Yes, we drill into the concrete and install concrete anchors to bolt the greenhouse down. If you're going to pour a special concrete slab, mention that in the questionnaire after paying the deposit and you'll be given a link to a drawing showing the exact size you'd need to make the slab.
The fans only require about 2 amps each, and have a simple 110v electric plug on the end, which will be in the center of the back wall of the greenhouse. Most customers simply run an extension cord, although of course you can run an electric line and put a proper box out there if you prefer.
Bear in mind you will also need to have power to your heater at some point. What kind will depend on your heater, of course, but most can run off of a good quality extension cord. The timer for the misting system is battery powered (2 AAs, included).
The misting system has a female water hose hookup; so just run a water hose to it and screw it into the timer and you're good to go. The water hose will have to be on all the time, so think about dedicating a hose to the job. Of course, you can also run a proper water pipe and put a faucet inside the greenhouse, but you don't have to do so.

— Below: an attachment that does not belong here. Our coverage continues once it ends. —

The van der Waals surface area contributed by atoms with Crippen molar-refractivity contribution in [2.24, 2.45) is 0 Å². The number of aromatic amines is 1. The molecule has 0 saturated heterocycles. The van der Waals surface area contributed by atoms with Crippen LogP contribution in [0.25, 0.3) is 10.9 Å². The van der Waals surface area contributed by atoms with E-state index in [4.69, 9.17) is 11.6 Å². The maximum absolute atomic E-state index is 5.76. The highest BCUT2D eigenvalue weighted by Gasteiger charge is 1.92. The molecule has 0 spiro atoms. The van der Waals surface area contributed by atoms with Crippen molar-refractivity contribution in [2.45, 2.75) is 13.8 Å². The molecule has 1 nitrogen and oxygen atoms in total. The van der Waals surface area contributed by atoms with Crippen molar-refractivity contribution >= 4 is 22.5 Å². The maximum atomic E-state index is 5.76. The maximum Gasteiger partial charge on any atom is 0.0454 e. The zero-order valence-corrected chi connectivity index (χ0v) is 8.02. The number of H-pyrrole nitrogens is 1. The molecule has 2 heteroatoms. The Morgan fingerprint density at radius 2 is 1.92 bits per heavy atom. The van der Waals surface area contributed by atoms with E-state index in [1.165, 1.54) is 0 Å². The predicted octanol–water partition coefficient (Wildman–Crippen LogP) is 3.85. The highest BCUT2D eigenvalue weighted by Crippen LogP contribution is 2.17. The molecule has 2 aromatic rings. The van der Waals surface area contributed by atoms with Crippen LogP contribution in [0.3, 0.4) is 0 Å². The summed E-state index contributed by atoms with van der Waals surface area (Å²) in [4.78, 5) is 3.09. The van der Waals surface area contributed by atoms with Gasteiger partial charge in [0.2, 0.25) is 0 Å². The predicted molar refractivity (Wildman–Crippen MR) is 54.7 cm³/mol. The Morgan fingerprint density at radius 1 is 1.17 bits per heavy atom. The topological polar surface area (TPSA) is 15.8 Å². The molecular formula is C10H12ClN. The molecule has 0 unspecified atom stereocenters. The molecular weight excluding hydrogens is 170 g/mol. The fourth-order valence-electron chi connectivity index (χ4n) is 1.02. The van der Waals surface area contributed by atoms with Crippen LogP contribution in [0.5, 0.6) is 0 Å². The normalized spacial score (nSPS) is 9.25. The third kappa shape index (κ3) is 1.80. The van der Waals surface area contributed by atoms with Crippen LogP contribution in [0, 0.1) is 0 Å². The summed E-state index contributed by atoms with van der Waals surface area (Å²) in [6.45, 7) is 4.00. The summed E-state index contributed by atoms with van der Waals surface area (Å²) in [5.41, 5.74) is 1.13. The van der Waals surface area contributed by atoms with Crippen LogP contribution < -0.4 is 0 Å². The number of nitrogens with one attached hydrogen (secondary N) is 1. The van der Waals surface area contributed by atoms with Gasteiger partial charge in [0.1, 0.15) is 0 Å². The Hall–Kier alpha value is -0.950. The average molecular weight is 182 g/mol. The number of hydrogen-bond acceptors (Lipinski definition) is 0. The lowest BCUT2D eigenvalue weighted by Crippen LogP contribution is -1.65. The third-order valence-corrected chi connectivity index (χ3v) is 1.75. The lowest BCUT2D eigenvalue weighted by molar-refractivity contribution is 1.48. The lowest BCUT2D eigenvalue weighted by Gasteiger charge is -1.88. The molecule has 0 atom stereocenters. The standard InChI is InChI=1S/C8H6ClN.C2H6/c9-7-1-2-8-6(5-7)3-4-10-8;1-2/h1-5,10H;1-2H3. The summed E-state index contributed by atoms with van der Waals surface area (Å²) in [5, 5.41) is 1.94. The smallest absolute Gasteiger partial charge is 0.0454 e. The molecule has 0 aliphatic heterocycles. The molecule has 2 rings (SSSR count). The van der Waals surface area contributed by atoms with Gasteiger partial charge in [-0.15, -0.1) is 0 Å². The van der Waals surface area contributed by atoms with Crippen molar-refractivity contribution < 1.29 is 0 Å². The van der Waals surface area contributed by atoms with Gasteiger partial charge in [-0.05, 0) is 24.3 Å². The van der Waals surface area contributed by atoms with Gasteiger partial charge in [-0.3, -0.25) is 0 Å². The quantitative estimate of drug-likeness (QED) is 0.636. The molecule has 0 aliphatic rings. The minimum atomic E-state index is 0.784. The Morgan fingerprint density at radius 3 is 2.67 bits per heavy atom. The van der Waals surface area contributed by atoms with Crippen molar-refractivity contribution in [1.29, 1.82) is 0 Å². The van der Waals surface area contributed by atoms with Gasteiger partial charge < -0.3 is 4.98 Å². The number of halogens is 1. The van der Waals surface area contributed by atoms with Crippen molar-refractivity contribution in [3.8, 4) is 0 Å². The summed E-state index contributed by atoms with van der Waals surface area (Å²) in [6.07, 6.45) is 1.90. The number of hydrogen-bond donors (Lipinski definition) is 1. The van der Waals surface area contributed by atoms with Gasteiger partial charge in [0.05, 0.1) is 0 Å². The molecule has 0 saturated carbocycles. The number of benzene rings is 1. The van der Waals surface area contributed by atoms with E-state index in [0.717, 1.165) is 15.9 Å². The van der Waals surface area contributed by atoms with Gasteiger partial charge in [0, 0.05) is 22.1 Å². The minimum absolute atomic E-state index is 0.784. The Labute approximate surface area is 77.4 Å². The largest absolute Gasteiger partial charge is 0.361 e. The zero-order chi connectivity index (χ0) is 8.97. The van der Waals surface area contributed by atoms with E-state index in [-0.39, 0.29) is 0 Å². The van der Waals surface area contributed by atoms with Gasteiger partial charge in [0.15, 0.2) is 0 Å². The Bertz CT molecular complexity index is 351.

Installation, Strength, Maintenance
Depending on the size of your greenhouse, how close we can get to the site, and how big our crew is that day, typically between 1-5 hours. We do all of the prefabrication at our shop, so when we get there everything is cut to fit and ready to assemble.
The polycarbonate we use for the roof is single-wall 1mm (very thick, for this product), and made of the highest quality we can find. It has a 5 year manufacturer's hail warranty, but it's real lifespan should be anywhere from 10-30 years. What typically happens is that somewhere during that range, it gradually starts to become brittle, and eventually some large object (tree limb, baseball, hail, etc) hits it and breaks it. When it is young, you can hit it with a hammer and not hurt it, but like all of us it gets more fragile with age.